DR Congo militia leader surrenders

Head of Mai Mai armed group gives himself up to army soldiers backed by UN mission.

    The Mai Mai has fought battles against forces loyal to Laurent Nkunda, a Tutsi militia leader [AFP]
    Rival groups
     
    Kasereka, a former senior army officer, says he has government support to battle against the forces of General Laurent Nkunda, who took up arms three years ago for his Tutsi ethnic group.

     

    The Mai Mai is allied to the Hutu-led Democratic Forces for the Liberation of Rwanda (FDLR) for operations against Nkunda’s forces.

    Nkunda and officials of the Tutsi-dominated government of Rwanda, which borders DR Congo, accuse DR Congo of supporting the FDLR.

    Joseph Kabila, DR Congo's president, denies the accusation.

    Rwanda has twice invaded DR Congo in pursuit of Hutu rebels it blames for its 1994 genocide, in which 800,000 Tutsis and moderate Hutus were killed.

    The second invasion sparked a 1998-2003 war in DR Congo which claimed more than 4 million lives, mainly due to disease or hunger.

    Civilians displaced

    Last week, Mai Mai fighters attacked Bunagana, a town held by Nkunda's forces on the eastern frontier with Uganda, triggering a series of counter-attacks against government troops.

    The violence forced thousands of civilians to flee and prompted the army to give Kasereka an ultimatum to surrender.

    DR Congo's army has fought Nkunda's forces since August, when his men abandoned a January peace deal and pulled out of mixed government brigades.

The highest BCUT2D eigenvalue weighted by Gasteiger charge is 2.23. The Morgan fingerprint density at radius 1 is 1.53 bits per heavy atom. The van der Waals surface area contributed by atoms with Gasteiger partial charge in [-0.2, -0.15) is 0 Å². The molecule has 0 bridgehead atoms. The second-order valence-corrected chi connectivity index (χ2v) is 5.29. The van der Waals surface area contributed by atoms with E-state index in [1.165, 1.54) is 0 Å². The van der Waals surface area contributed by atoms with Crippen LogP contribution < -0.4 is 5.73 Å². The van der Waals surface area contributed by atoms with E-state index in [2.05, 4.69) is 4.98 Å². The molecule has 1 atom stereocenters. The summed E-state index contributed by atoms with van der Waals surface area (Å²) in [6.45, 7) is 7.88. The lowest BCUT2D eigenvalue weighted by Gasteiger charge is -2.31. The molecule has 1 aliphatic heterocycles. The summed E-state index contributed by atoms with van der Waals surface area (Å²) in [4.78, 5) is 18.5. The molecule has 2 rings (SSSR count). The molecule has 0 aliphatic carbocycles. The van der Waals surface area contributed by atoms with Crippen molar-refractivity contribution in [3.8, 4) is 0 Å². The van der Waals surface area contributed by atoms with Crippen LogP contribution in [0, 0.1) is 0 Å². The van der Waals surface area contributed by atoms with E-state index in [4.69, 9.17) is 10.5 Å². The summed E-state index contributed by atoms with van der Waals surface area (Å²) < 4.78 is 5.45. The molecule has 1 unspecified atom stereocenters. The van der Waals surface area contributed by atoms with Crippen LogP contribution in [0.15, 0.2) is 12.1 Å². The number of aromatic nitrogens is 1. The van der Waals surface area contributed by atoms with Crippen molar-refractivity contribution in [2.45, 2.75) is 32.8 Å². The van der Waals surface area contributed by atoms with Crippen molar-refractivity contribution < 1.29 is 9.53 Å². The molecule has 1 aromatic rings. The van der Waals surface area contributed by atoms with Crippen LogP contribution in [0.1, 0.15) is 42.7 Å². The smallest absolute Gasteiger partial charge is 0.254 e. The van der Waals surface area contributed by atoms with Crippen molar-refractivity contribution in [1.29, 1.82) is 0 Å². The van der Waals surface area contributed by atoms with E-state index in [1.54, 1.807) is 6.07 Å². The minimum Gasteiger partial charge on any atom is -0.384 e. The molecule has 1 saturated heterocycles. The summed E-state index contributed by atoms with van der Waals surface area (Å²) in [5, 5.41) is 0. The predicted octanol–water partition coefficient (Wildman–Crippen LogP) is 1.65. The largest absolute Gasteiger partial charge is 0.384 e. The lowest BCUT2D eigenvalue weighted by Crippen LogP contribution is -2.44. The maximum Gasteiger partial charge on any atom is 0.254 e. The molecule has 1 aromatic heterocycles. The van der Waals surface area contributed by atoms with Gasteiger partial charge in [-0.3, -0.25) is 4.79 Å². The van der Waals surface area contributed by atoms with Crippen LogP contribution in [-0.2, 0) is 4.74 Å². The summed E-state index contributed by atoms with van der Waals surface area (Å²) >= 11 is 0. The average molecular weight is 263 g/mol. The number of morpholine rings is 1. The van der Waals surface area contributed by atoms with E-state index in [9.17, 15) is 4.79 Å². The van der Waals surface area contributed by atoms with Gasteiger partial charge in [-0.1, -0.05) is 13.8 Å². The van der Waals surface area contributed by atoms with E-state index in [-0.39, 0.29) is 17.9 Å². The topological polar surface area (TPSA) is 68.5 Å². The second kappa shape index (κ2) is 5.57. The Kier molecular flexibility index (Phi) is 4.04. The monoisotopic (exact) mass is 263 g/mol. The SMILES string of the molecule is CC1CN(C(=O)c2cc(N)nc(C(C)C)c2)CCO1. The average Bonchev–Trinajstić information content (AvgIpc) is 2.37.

Kabila has sanctioned an new army offensive against Nkunda, who has not met a pledge to surrender a part of his fighting force, estimated at around 4,000 men.

    Aid agencies fear a new offensive against Nkunda will worsen a humanitarian crisis in North Kivu that has so far prompted 370,000 people to flee their homes this year.

    SOURCE: Agencies


    YOU MIGHT ALSO LIKE

    From Zimbabwe to England: A story of war, home and identity

    The country I saw as home, my parents saw as oppressors

    What happens when you reject the identity your parents fought for and embrace that of those they fought against?

    Becoming Ocean: When you and the world are drowning

    Becoming Ocean: When you and the world are drowning

    One woman shares the story of her life with polycystic kidney disease and sees parallels with the plight of the planet.

    The evening death came for me: My journey with PTSD

    The evening death came for me: My journey with PTSD

    On a gorgeous Florida evening, a truck crashed into me. As I lay in intensive care, I learned who had been driving it.